Tuesday, 14 September 2010


I'm back from doing all of my incredibly important stuff so here's a longer post now :) How are you? I'm ill, but let's move on.

Every single boyfriend (except for a horrific breach of judgement I brought home at the age of 14) I've ever had has been interested in computers. Jukka almost majored in Pharmacy but then he met me and changed over to studying IT. What is this business? I know I usually draw myself with a computer, because I'm usually WITH a computer, but I can't program anything, I fight regularly with hardware and I'm nervous around white text on a black background. That firmly rules me out of being the kind of person I'm talking about. Anyway last night Jukka and I had a conversation that really emphasised the humanities side of my studies.

I've got a cough and a cold, so I was taking cough medicine. The brand name is "Resilar". Suddenly:
Jukka told me afterwards that his brain did something like this:
He was trying to think how perhaps the packaging reminded me of something. Or if it tasted familiar. No!
Turkish really does use the suffix -lar and resilar had reminded me of something I couldn't place for a long time. I'm pretty sure I found out what it was now <3

I've noticed that the humanities student girlfriend and computer studies boyfriend is a common pairing. At my department in university a lot of girls have a boyfriend from the University of Technology. I had one for a while, too. There's some friendly rivalry going on between the two univiersities, but obviously, it's childish and immature because my university is epic win and therefore better.

So to make everyone's life easier I decided to write a troubleshooting guide. You're welcome.

Sometimes your computer science boyfriend may feel like humanities studies aren't very.. concrete. There's a common stereotype of humanities studies being wishy-washy, lots of hippies just thinking and forming dangerous opinions of their own. And yeah, there are a lot of questions "which don't have a right answer, as long as you can argue your case", which is annoying. Yes, literature analysis, I'm talking about YOU. Personally I prefer linguistics, which is more scientific. However, I do seem to spend a lot of my time doing this:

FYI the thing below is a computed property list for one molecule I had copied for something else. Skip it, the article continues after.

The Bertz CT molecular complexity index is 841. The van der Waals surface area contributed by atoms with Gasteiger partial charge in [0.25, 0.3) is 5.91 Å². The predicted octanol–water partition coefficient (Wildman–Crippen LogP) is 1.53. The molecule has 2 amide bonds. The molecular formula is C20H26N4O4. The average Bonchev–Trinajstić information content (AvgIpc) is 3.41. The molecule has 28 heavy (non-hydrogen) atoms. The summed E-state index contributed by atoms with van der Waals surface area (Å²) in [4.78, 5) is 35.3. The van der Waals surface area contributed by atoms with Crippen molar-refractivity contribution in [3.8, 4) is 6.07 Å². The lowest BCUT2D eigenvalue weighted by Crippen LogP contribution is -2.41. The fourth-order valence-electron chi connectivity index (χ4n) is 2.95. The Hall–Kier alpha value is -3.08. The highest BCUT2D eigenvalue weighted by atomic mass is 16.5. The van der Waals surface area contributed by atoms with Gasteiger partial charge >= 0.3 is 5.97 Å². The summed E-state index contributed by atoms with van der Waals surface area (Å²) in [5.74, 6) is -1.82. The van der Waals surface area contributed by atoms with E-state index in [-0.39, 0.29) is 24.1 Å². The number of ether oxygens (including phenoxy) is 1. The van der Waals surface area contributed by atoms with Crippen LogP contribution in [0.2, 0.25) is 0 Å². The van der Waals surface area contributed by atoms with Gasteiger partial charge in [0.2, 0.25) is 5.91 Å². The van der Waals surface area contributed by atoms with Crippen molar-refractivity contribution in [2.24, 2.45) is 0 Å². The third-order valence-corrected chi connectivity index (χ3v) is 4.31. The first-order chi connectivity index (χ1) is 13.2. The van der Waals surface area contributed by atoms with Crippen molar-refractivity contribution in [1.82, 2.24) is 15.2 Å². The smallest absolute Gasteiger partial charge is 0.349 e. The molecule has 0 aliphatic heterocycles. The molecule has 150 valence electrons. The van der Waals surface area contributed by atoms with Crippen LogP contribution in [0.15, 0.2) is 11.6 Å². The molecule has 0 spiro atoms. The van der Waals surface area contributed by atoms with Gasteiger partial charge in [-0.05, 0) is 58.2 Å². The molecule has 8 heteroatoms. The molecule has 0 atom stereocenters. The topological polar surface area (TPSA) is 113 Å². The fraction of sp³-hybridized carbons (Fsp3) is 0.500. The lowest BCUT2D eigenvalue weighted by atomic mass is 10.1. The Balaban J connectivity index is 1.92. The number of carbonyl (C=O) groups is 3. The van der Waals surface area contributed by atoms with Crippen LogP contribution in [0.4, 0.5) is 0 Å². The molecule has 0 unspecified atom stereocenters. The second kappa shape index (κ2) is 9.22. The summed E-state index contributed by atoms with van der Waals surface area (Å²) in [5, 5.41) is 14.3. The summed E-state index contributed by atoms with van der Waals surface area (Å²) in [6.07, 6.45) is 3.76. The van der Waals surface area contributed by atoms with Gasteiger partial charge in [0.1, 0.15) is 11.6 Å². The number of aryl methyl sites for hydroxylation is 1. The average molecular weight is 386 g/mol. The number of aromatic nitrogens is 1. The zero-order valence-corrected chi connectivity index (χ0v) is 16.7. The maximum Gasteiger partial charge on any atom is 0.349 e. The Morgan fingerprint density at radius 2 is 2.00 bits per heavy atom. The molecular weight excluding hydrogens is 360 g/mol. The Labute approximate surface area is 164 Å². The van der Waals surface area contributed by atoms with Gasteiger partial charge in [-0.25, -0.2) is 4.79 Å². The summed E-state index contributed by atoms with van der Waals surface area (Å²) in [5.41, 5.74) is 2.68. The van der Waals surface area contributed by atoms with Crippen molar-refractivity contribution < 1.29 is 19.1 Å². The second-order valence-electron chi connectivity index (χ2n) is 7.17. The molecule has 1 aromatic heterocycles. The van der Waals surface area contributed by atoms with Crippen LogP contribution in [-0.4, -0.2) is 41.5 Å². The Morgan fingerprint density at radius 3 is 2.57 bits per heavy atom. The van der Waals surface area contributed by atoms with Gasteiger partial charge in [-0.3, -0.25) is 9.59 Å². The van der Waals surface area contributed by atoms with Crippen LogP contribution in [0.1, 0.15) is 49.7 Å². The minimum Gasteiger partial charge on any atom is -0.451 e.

1. Thinking 2: wondering
3. mulling4. In general just HARDCORE PONDERING

Do not be fooled, computer science man! Mulling is deceptive. It's not quite as passive as it looks. I squeezed out 86 pages of master's thesis and handed it into my teacher(s) yesterday. Now it's totally THEIR PROBLEM FOR A WEEK. <3>

If you are lucky you may have some things you like in common. Unfortunately there may be some things that your computer science boyfriend can't quite be as enthusiastic about as you are:
This may happen in the nerd --> humanities direction.

Fear not, there is a solution! Notice that I was sneaky and put this on the internet so even computer science boyfriend can find my ingenous guide. You have to find ANOTHER person who has a computer science boyfriend or humanities student girlfriend and then latch on to this person to stop you from learning how to tell the time in binary or understanding bits of code. Likewise, computer science boyfriends can pass the time complaining about how stupid Windows is (it really is, though) and how their distro of Linux totally pwns yours. This also prevents computer science boyfriend from invading YOUR computer and "seeing what it can do".

Here's something to mull:

1. Why does everything taste like bleach after a cold?

Mum pointed it out today and she was right. It does. Why?


  1. Hahah I totally agree with you! humanities students tend to pair up with technology students at my uni too! Humanities studies and techonolgy studies are at two different campuses too, and the friendly rivalry you mentioned happens here too. It's pretty strange, huh? :)
    -Yan Yi

  2. Yeah, I wonder why that is! Cause sharing interests doesn't really happen. You're both kind of nerdy, but in a totally different way.